Partner Number II

While we were back to the drawing board, I had some experience under my belt. With that the first thing I made sure was to not look for another developer but for another manager. Someone who has experience of hiring devs in India and setting up the base infrastructure. We were super fortunate to find Net-Edge Technologies. The husband and wife team took the challenge by it's teeth. 

The factor that swayed my decision was the owner of the tech firm was very technical himself and his wife was a very experienced HR professional. That, and the fact that they were progressive with their working patterns by Indian standards, no pun intended (I was born INDIAN)! They gave value to morals and employee well being. Understood that it is better to hire people with good attitude and train than otherwise. 

The arrangement worked like a charm and in no time we had our first 2 senior devs. Both starting on the same day and with decent amount of experience. 

The working pattern

So what happens when you have to hire on a budget. You can either choose to not do it or take on the challenge of hiring inexperienced devs, designing a framework for them to follow and helping them learn at all times. A framework where they could succeed and deliver their best outcomes. Indian work force, in general, is a lot more aggressive than in the west. The family structure means young people have a lot more time on their hands and their willingness to work is off the charts. The management should be careful when falling to the temptation to tap into that resource.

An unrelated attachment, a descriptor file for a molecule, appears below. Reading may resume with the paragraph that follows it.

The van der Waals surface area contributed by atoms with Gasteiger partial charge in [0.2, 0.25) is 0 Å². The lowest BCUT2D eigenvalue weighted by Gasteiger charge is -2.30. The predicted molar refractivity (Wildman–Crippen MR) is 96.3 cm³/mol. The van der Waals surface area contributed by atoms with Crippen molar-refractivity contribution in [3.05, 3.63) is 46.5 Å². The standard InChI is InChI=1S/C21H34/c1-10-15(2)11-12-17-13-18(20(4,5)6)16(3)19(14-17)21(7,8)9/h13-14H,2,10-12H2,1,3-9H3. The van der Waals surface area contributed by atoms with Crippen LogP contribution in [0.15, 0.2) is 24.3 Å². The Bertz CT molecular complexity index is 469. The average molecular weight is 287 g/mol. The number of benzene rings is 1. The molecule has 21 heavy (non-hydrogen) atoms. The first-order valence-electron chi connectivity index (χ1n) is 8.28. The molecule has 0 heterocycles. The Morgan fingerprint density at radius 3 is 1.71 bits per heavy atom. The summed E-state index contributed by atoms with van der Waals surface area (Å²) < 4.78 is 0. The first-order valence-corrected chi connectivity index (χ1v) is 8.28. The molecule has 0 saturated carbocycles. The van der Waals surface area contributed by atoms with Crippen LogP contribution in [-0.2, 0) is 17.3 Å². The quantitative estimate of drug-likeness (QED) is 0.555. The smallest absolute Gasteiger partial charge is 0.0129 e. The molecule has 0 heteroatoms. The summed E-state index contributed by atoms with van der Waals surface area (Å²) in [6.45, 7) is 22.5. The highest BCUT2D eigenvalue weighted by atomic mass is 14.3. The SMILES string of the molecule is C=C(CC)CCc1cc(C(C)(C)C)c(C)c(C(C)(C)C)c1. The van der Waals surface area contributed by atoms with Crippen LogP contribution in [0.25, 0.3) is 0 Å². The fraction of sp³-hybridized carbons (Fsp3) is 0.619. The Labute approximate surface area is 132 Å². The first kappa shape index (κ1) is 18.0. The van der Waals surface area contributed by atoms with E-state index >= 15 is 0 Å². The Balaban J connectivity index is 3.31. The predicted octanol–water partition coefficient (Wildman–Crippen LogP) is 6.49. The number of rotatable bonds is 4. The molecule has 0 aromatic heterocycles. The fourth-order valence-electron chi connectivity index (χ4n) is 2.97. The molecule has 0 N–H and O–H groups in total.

The devs I hired were in the same bucket and were almost always willing to go the extra mile, which a startup needs more that anything. As a manager you have to make sure they have enough on their plate to do and clean up at the same time. 

The on-boarding time 

Spend a lot of time writing on-boarding documentation and making sure the process is clear as day. This begins at the HR stage and ends with the devs manager. Make sure there is a process for 121 in place.


One hard lesson I learned is it is not way way cheaper to have an offshore team. The factor I would say is that it is around 2/3rd the cost. If a senior dev in London can expect £50K then a dev in India with the same calibre would expect about ~£20k depending on where they are based and extras. The problem however is the fact that a lot of Indian devs earning £50K end up being managers and forgetting how to code/architect. So you will really have to ensure the devs you are hiring are actually good coders.

Considering everything, I would most definitely recommend exploring the possibility. I think there is a definitive value in building an off shore team. Most definitely if you are willing to learn yourself and stay patient, and save a ton of money in the long run. The people are kind, conscious and very humble to say the least. The amount of love, honestly and hard work show by my team was something I still miss the most.